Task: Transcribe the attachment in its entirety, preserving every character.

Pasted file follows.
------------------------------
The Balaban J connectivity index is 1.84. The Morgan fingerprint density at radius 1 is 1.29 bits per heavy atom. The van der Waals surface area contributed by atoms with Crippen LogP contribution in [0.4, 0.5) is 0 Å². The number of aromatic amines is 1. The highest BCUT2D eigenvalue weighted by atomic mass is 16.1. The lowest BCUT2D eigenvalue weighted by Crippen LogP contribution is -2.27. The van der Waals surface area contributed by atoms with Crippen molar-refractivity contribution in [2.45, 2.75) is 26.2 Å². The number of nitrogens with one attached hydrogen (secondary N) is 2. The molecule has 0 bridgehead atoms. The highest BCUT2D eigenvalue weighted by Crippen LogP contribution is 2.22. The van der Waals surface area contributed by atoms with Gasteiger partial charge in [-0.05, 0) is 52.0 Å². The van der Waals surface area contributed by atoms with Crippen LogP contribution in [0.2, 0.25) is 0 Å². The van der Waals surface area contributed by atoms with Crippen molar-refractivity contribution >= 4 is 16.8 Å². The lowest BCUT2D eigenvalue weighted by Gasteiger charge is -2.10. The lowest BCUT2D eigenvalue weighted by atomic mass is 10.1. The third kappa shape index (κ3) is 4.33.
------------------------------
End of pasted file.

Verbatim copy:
The Balaban J connectivity index is 1.84. The Morgan fingerprint density at radius 1 is 1.29 bits per heavy atom. The van der Waals surface area contributed by atoms with Crippen LogP contribution in [0.4, 0.5) is 0 Å². The number of aromatic amines is 1. The highest BCUT2D eigenvalue weighted by atomic mass is 16.1. The lowest BCUT2D eigenvalue weighted by Crippen LogP contribution is -2.27. The van der Waals surface area contributed by atoms with Crippen molar-refractivity contribution in [2.45, 2.75) is 26.2 Å². The number of nitrogens with one attached hydrogen (secondary N) is 2. The molecule has 0 bridgehead atoms. The highest BCUT2D eigenvalue weighted by Crippen LogP contribution is 2.22. The van der Waals surface area contributed by atoms with Gasteiger partial charge in [-0.05, 0) is 52.0 Å². The van der Waals surface area contributed by atoms with Crippen LogP contribution in [0.2, 0.25) is 0 Å². The van der Waals surface area contributed by atoms with Crippen molar-refractivity contribution >= 4 is 16.8 Å². The lowest BCUT2D eigenvalue weighted by Gasteiger charge is -2.10. The lowest BCUT2D eigenvalue weighted by atomic mass is 10.1. The third kappa shape index (κ3) is 4.33.